SACRAMENTO, Calif. — Nine California counties have been awarded a total of $270 million for local jail construction and improvement projects. Allocated by the Board of State and Community Corrections (BSCC), the conditional lease-revenue bond financing — established in the governor’s 2016-17 budget and in Senate Bill 844 — was earmarked for counties that have not yet received jail improvement funding, or that so far have received only partial funding, according to a statement by the BSCC.
Twelve counties submitted funding requests totaling $366 million. Ultimately, however, only Contra Costa, Placer, Plumas, El Dorado, Mendocino, Lassen, Mono and Modoc counties were awarded improvements funds. Napa County, which did not have to submit a formal application, was awarded $20 million to address earthquake damage sustained in 2014.The legislation requires counties to improve housing with an emphasis on expanding program and treatment space, to create in-custody mental health or treatment space, and to establish space for reentry services, according to a statement by BSCC. The awarded counties each proposed projects that provide in-person visitation and plans to address inmate sexual abuse.
Following Governor Jerry Brown’s 2011 realignment effort, responsibility for non-violent, low-level offenders has been transferred to county facilities. Since then, state budgets have included financing to help counties adapt to new populations in local jails through improvement of facilities and construction of space for programming designed to reduce recidivism, according to a statement by BSCC. Applicants were required to submit documentation showing the percentage of inmates being held pending trial and a description of any current risk-assessment pretrial release program.
Improvements supported by this most recent round of BSCC funding include:
Contra Costa County
The proposed $70 million would replace beds in the outdated Martinez Detention Facility with a new 118,907-square-foot, high-security, 416-bed West County Reentry, Treatment and Housing Facility. The facility will include seven high-security housing units, a reentry services complex, a child/parent contact visitation center, program offices, administration areas and a medical/psychiatric services clinic.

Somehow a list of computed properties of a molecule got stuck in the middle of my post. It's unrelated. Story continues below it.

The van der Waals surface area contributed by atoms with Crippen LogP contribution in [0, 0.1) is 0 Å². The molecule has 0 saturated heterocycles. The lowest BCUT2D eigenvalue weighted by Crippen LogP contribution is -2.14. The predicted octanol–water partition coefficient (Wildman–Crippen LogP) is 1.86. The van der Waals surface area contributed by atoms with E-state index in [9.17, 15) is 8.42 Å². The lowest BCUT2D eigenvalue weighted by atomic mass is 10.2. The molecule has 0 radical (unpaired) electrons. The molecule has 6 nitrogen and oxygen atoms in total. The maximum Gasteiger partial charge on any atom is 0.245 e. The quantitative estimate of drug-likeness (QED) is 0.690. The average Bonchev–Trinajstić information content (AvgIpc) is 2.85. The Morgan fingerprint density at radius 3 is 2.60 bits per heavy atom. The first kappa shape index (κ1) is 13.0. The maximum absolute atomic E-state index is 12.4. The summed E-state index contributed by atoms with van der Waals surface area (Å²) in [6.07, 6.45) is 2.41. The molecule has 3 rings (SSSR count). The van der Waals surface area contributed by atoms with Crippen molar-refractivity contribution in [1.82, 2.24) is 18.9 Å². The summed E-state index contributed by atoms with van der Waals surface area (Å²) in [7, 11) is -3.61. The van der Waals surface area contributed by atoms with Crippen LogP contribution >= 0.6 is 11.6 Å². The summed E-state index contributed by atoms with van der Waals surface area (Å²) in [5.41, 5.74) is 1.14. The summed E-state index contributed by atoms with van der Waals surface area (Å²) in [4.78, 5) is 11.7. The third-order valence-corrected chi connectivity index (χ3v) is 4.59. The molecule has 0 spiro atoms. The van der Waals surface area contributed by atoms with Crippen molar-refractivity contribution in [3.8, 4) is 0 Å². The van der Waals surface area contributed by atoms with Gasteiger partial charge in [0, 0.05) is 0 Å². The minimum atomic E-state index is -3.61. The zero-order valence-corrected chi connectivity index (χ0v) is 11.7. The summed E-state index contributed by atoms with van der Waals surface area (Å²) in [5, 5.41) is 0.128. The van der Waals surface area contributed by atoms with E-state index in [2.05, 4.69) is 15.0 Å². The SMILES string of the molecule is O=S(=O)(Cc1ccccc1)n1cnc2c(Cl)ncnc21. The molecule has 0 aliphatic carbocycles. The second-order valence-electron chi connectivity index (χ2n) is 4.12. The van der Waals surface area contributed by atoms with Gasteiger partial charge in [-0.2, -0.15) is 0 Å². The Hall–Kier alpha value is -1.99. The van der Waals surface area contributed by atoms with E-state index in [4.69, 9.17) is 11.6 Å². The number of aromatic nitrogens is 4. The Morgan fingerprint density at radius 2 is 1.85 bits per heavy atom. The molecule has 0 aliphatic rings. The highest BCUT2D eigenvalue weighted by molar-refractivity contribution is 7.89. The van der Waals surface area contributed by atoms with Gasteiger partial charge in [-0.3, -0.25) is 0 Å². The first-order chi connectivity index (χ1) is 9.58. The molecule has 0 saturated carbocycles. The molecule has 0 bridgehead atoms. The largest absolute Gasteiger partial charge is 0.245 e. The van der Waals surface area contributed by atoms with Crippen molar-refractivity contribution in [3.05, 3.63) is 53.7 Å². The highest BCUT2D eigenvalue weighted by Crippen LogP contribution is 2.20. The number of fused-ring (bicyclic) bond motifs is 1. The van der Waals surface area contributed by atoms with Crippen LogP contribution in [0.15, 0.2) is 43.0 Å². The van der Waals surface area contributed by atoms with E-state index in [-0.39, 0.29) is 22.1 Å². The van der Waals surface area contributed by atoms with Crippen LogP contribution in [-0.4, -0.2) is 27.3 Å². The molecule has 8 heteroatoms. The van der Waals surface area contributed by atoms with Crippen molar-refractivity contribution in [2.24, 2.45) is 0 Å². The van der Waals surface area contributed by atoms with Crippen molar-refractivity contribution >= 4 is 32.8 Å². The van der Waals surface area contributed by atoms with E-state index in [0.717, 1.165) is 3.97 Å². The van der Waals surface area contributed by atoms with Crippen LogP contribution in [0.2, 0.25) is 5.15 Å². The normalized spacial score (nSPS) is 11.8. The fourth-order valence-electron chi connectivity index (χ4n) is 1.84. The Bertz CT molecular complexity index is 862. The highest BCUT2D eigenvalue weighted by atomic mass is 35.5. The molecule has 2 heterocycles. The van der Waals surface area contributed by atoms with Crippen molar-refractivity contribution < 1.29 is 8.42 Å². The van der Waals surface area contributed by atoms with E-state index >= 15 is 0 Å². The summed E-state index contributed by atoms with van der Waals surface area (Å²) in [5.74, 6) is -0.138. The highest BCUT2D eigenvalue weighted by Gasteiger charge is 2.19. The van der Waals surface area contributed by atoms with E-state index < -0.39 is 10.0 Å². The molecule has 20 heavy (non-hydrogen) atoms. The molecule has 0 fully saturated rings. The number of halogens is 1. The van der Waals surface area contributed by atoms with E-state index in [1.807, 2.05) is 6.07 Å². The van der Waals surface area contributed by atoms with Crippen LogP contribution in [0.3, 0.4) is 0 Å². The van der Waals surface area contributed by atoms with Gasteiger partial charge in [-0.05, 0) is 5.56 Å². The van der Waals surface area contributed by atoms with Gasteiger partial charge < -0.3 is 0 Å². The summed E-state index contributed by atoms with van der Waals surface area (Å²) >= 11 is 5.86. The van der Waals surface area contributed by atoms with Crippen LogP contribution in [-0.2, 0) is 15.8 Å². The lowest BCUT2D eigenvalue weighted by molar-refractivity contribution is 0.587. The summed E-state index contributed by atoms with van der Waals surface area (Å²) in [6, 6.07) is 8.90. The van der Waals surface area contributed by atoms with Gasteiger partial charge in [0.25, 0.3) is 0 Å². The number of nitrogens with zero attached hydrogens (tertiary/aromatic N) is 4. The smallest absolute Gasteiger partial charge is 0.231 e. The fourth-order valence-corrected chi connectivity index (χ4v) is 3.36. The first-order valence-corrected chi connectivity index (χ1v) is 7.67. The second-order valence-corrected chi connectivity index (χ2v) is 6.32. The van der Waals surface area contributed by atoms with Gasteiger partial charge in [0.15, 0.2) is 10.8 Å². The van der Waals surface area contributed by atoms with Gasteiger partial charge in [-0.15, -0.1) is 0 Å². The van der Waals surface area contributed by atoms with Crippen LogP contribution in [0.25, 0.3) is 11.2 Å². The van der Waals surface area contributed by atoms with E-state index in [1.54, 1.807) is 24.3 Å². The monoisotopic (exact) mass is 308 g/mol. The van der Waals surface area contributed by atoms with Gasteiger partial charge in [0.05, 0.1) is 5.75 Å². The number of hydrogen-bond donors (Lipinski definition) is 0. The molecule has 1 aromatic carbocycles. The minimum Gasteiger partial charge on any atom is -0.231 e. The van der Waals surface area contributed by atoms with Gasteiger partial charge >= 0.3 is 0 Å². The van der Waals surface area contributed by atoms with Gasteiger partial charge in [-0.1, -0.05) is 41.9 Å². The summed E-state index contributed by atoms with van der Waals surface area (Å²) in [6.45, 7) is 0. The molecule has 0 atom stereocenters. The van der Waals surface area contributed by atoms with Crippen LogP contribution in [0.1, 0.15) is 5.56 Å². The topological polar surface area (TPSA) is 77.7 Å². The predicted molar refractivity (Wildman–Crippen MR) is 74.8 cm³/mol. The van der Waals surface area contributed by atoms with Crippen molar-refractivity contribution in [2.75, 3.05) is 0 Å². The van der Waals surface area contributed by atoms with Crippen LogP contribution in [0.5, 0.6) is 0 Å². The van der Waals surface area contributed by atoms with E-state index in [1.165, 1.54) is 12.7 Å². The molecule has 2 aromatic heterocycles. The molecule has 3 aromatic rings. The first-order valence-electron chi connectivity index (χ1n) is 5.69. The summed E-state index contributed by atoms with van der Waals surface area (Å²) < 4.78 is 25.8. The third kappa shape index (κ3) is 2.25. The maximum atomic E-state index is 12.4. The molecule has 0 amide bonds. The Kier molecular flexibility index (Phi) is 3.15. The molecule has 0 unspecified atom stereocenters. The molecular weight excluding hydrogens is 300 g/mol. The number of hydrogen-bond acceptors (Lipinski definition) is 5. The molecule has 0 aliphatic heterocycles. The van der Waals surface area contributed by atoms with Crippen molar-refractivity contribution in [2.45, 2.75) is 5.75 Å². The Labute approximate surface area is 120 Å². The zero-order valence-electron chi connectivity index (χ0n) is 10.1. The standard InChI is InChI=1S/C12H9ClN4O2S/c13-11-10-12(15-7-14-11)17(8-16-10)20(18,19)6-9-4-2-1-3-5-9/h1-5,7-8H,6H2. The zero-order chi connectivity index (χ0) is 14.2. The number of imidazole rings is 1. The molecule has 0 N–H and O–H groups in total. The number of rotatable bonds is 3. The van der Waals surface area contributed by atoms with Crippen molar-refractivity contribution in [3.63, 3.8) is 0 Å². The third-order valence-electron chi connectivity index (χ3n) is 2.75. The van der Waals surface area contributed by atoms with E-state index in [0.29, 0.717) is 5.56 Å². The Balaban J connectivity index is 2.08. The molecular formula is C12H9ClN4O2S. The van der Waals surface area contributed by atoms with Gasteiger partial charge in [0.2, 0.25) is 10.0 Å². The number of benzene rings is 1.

A $30 million award will support an expansion of the existing South Placer Jail to include a 60-bed re-entry men’s housing unit and a 60-bed female minimum-security housing unit, allowing the county to decommission outdated beds. This project will allow the county to offer new education, life skills and behavioral training programs, and support the construction of a vocational shop facility.
BCSS funding will support the construction of a new 60-bed jail with two non-rated medical treatment rooms to replace the county’s current jail. The $25 million project would also add program and treatment rooms, a medical clinic, support services and a new Day Reporting Center adjacent to the new jail.
El Dorado County
A $25 million allocation will also support an expansion of the existing Placerville Jail Facility with a two-story addition to provide visitation, classification, program space, medical, mental health, education, drug counseling, life skills, inmate reentry services and female housing units.
This project would construct two new standalone building additions next to the existing Mendocino County Jail. The main building would house a 60-bed Special Needs Housing Unit (SNHU), resulting in a net gain of 40 beds after the decommissioning of outdated beds. The SNHU will include recreation yards, program spaces and a medical/dental/mental health clinic. The second smaller building would serve as a visitor center.
Lassen County’s $25 million allocation will focus on remodeling existing dormitory housing to create new housing and program space for female inmates, new medical/mental health housing, and new program and treatment space. Additional remodeling will provide new food service and culinary arts facilities and a new standalone multi-use reentry/vocational training center.
The proposed $25 million project would construct two new buildings to replace the existing facility on a new site. The main building would provide housing, control, administration, public lobby, visitation, program space, recreation, intake area and a medical/dental/mental health clinic, resulting in a net gain of 48 beds. The smaller second building is a kitchen that would be attached to the main building with a secure covered walkway.
Modoc County qualified for approximately $24.5 million in funding to build a new standalone replacement for its existing jail. The proposed Modoc County Adult Rehabilitation Facility would provide housing, program space, visitation, intake/booking space, a medical/mental health treatment area, public spaces and administration spaces.